Legislature 2017

All happenings at the state capitol in winter, spring 2017.

Sarah Whites-Koditschek / Arkansas Public Media

A bill to cap the number of enrollees in the state’s Medicaid expansion pool at its current rate, roughly 332,000, is progressing through the Arkansas legislature despite violating federal law.

HB1465, sponsored by Rep. Josh Miller, (R-Herber Springs), passed the full House earlier this month and is scheduled to go before the Senate Public Health, Welfare, and Labor committee Wednesday.

Approved by the legislature and then-Gov. Mike Beebe in 2013 as the Private Option, the state's response to the Affordable Care Act of 2009 provides health coverage for low-income Arkansans. It was rebranded by Gov. Asa Hutchinson as Arkansas Works in 2015.

The federal government currently pays for 95 percent of the Medicaid expansion costs, and that is slated to drop to 90 percent in 2020.

“It’s not a boon to the people of Arkansas,” said Miller.

Sarah Whites-Koditschek / Arkansas Public Media

They sit in rows, 150 closely shaven men in yellow uniforms and white identification badges, before opposing walls, in a cinder-block walled gymnasium.  

A selected group of four sit in plastic chairs forming a circle before their co-residents. Two stand up and shake hands, and the others say, “Squash it!” and clap.

These residents at Little Rock’s all-male Community Corrections Center have a daily ritual, a conflict resolution practice, meant to teach them interpersonal skills before they return to the real world.

Bobby Ampezzan / Arkansas Public Media

Arkansas’s 91st General Assembly has hosted serious discussions on healthier eating (only) on food stamps and on Sharia Law, guns on college campuses and sanctuaries on those same campuses for undocumented immigrants. Less attention until late had been given to the roughly two dozen bills that seek to shape up — or water-down, depending on your bent — the state’s half-century old Freedom of Information Act.

Bobby Ampezzan / Arkansas Public Media

A host of bills have been filed in the 91st General Assembly that direct Arkansas’s voter-approved medical marijuana program in small and moderate ways, but two senate bills would prohibit smoking, eating or drinking medical marijuana products. Monday, the smoking ban failed a Senate floor vote by 14 votes, 10-15, but it could come up again.

The Medical Marijuana Amendment, Issue 6 on the ballot Nov. 8, passed with better than 53% support.

Arkansas Public Media spoke to the amendment’s author Monday afternoon just before the Senate floor vote. Little Rock attorney David Couch specializes in nursing home litigation and regulation.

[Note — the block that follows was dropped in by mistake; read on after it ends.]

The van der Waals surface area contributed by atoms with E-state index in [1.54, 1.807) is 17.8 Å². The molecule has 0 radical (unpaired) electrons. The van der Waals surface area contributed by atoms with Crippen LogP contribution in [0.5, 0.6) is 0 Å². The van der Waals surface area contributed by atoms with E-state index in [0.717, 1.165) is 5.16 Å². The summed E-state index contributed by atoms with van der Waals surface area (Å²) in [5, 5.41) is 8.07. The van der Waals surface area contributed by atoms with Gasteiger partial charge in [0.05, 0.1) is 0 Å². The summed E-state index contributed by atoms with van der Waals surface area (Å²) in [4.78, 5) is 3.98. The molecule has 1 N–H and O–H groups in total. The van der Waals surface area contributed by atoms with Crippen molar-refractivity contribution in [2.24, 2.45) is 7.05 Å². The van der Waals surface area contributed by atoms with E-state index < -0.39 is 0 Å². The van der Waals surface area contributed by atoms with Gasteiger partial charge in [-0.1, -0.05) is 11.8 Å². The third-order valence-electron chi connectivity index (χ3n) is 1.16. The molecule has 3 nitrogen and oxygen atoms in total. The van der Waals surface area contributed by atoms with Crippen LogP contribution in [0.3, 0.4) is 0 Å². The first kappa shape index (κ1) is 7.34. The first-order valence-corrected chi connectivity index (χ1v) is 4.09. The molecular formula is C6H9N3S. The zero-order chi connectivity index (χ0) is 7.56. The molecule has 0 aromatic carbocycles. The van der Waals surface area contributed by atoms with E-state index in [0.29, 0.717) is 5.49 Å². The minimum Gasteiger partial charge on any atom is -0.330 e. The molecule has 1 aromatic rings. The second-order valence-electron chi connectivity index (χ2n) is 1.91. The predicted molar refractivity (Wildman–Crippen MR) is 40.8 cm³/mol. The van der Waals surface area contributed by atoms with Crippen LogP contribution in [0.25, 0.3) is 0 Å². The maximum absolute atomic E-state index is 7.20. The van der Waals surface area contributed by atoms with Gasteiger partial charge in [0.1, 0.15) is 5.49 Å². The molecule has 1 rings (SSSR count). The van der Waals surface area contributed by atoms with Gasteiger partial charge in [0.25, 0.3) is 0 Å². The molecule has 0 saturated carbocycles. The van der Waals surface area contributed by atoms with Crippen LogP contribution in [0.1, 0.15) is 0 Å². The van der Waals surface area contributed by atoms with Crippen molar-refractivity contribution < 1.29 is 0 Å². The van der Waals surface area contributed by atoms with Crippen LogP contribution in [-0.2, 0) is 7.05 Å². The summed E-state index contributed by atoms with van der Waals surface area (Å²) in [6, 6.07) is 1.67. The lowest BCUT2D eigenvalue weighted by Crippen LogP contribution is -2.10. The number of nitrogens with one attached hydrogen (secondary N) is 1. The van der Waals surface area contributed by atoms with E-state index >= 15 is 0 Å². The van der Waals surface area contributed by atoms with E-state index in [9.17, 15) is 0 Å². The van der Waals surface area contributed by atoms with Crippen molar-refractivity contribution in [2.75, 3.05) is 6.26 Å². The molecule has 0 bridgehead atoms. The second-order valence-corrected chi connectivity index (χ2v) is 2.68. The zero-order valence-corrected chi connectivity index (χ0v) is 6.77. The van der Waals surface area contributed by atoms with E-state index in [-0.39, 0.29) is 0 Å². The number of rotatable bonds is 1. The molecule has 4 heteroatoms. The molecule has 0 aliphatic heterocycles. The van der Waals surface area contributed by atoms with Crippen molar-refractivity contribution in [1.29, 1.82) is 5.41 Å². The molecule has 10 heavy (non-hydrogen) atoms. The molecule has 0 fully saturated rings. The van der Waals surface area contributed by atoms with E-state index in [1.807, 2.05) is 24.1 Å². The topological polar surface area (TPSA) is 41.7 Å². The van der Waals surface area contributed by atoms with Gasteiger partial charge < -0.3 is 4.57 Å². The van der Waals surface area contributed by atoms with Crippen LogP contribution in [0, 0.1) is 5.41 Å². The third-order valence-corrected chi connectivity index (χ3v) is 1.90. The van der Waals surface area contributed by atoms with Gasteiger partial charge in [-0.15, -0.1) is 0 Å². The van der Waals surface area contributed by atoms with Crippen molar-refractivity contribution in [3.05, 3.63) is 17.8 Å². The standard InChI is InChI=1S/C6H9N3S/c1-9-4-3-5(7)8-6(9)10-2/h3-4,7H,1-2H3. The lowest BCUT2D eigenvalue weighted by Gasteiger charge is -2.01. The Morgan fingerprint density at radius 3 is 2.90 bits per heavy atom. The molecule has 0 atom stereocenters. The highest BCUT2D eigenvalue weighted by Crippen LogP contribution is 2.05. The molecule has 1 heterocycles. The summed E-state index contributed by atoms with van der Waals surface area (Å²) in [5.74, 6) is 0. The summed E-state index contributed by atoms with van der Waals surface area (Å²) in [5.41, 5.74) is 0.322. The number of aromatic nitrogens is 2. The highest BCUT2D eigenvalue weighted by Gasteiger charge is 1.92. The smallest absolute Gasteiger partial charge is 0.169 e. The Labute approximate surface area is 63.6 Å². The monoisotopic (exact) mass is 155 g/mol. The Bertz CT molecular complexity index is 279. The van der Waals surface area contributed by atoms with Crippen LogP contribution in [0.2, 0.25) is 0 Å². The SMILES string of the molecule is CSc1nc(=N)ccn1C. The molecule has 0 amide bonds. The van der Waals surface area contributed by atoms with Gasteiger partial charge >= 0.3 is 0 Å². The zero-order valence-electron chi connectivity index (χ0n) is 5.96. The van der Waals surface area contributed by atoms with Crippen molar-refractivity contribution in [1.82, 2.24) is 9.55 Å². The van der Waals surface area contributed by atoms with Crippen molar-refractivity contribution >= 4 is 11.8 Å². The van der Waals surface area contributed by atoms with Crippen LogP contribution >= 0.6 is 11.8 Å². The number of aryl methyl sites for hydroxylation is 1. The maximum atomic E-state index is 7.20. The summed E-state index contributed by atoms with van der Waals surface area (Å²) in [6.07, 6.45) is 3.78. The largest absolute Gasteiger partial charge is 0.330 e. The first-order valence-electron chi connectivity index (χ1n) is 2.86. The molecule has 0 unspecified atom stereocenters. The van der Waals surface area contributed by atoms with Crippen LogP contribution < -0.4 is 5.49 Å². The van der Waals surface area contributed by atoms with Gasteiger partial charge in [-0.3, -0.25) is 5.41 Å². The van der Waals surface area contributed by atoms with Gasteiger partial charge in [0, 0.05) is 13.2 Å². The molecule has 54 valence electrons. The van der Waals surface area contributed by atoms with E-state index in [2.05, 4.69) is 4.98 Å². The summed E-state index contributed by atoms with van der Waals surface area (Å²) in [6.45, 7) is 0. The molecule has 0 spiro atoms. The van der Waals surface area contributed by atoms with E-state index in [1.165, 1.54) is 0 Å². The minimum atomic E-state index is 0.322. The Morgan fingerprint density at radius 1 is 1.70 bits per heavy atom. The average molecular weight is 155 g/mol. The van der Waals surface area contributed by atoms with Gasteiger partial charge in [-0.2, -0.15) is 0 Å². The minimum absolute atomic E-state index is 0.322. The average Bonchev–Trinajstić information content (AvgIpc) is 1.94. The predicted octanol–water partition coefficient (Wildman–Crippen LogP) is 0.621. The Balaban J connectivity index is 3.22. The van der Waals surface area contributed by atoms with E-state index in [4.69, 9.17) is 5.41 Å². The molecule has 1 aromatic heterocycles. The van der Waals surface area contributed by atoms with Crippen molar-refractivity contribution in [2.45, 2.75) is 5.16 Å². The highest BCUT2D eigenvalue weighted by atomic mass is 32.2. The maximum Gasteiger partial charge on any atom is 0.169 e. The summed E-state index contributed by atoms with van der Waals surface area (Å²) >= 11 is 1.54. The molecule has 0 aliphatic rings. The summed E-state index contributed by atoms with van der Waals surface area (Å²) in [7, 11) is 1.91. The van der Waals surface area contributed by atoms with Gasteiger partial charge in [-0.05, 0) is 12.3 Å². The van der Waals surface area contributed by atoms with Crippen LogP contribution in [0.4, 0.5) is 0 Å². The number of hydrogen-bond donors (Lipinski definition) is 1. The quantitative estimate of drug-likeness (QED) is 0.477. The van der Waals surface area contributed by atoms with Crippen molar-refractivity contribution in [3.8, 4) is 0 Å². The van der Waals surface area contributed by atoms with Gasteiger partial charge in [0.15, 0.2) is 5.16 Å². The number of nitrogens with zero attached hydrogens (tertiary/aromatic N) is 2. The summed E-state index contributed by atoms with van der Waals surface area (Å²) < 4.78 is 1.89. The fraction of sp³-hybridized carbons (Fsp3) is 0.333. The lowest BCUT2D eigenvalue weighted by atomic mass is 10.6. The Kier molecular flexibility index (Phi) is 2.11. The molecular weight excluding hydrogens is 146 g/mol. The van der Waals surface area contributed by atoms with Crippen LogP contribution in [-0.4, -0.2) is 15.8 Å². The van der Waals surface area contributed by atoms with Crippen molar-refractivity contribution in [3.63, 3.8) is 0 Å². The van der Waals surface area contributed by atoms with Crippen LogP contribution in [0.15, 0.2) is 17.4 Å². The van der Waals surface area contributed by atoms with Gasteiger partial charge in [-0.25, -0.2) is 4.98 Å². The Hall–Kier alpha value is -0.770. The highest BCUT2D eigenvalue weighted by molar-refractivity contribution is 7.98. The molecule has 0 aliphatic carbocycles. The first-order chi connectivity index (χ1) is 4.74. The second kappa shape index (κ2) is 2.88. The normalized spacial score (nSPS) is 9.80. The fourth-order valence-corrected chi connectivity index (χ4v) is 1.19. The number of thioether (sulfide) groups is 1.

We began with the legislation banning smoking and ingesting marijuana, sponsored by Republicans Jason Rapert (Bigelow) and Gary Stubblefield (Branch) in the Senate, and House Rep. Robin Lundstrum (R-Elm Springs).

Sarah Whites-Koditschek / Arkansas Public Media

Gov. Asa Hutchinson is endorsing a proposal to end the dual recognition of Martin Luther King Jr. and Robert E. Lee on the same day each year.

He took to the lectern Wednesday to say that, as Americans celebrate the slain Civil Rights icon, residents of the state are presented with a choice.

“That choice that is there, it divides us as Arkansans and as a nation,” Hutchinson said.

NPR / Arkansas Public Media

A report on a state legislator's bill to wipe the name Clinton from Little Rock's national airport was the lead story on NPR's U.S. news page Wednesday morning. 

Arkansas Weighs Whether To Remove The Clinton Name From Little Rock's Airport

Arkansas Public Media reporter Sarah Whites-Koditschek filed the report as part of NPR's ambitious new reporting partnership with dozens of radio stations and public radio reporting projects like Arkansas Public Media across the nation. The state governance project seeks to cover statehouses and legislation debates with an eye toward what trends nationally are impacting local governance, and vice versa.

Sarah Whites-Koditschek / Arkansas Public Media

Schools in Arkansas get $6,600 for every student. So when kids leave a public school, the money leaves too. The state chips in temporarily to cover the financial loss, but a pair of lawmakers want to end that.

NPR / Arkansas Public Media

Erika Gee is on the government relations and regulatory team at the law firm of Wright Lindsey Jennings, and she's taken clients who wish to procure licenses for medical marijuana dispensaries or cultivation facilities, a five- to seven-figure outlay before a single seed is planted or bud is sold. 

Andrew King is on the Cannabis Engagement Committee at another big firm, Kutak Rock, and he absolutely will not. King has written about why for Arkansas Lawyer. 

Sarah Whites-Koditschek / Arkansas Public Media

Public school districts in Arkansas regularly buy and sell property, pending approval of local education boards, of course. But today, the Arkansas Senate approved a bill that would take some of that control away.

Senate Bill 308 would allow charter schools the right to purchase or lease unused public school buildings, a seemingly small concession that nonetheless raises big questions about local versus state control of schools and inspired a heated back and forth between senators this week.

Sen. Alan Clark (R-Lonsdale) said Tuesday that some public school districts let buildings sit empty, a misfortune he equated to murdering a building.

“We have had schools literally rot to the ground rather than let someone use them for educational purposes. That should never happen.”

Sen. Linda Chesterfield (D-Little Rock) had a lot of questions for Clark. She told a Senate Education Committee Tuesday that the bill is heavy handed, and she said it takes local control from public districts.

Sarah Whites-Koditschek / Arkansas Public Media

Under a bill that cleared the Senate Education Committee Tuesday on a voice vote, all private schools would be given public funds to take special needs kids if parents so choose, even if they haven’t achieved what’s called “accreditation.”